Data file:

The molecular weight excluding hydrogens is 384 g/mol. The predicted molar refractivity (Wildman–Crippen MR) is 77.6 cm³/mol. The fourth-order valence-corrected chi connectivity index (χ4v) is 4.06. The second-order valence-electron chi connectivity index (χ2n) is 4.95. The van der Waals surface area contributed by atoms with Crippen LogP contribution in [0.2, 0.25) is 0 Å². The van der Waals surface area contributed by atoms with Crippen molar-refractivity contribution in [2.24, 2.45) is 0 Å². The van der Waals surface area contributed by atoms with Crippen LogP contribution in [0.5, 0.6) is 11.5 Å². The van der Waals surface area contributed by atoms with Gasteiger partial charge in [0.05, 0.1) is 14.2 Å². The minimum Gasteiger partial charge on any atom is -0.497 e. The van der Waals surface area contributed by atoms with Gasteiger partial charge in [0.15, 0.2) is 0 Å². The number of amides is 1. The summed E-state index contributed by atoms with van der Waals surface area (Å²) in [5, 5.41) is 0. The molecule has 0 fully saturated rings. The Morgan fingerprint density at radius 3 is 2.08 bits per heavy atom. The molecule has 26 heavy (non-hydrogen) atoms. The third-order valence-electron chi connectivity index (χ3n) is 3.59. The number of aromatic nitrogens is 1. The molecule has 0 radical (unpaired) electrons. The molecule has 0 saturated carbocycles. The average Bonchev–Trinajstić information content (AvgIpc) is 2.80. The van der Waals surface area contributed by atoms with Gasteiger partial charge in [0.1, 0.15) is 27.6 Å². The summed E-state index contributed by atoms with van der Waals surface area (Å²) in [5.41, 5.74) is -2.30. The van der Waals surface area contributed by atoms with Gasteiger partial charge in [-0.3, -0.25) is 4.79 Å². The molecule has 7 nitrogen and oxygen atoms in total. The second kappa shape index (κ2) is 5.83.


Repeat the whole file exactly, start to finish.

The molecular weight excluding hydrogens is 384 g/mol. The predicted molar refractivity (Wildman–Crippen MR) is 77.6 cm³/mol. The fourth-order valence-corrected chi connectivity index (χ4v) is 4.06. The second-order valence-electron chi connectivity index (χ2n) is 4.95. The van der Waals surface area contributed by atoms with Crippen LogP contribution in [0.2, 0.25) is 0 Å². The van der Waals surface area contributed by atoms with Crippen molar-refractivity contribution in [2.24, 2.45) is 0 Å². The van der Waals surface area contributed by atoms with Crippen LogP contribution in [0.5, 0.6) is 11.5 Å². The van der Waals surface area contributed by atoms with Gasteiger partial charge in [0.05, 0.1) is 14.2 Å². The minimum Gasteiger partial charge on any atom is -0.497 e. The van der Waals surface area contributed by atoms with Gasteiger partial charge in [0.15, 0.2) is 0 Å². The number of amides is 1. The summed E-state index contributed by atoms with van der Waals surface area (Å²) in [5, 5.41) is 0. The molecule has 0 fully saturated rings. The Morgan fingerprint density at radius 3 is 2.08 bits per heavy atom. The molecule has 26 heavy (non-hydrogen) atoms. The third-order valence-electron chi connectivity index (χ3n) is 3.59. The number of aromatic nitrogens is 1. The molecule has 0 radical (unpaired) electrons. The molecule has 0 saturated carbocycles. The average Bonchev–Trinajstić information content (AvgIpc) is 2.80. The van der Waals surface area contributed by atoms with Gasteiger partial charge in [0.1, 0.15) is 27.6 Å². The summed E-state index contributed by atoms with van der Waals surface area (Å²) in [5.41, 5.74) is -2.30. The van der Waals surface area contributed by atoms with Gasteiger partial charge in [-0.3, -0.25) is 4.79 Å². The molecule has 7 nitrogen and oxygen atoms in total. The second kappa shape index (κ2) is 5.83.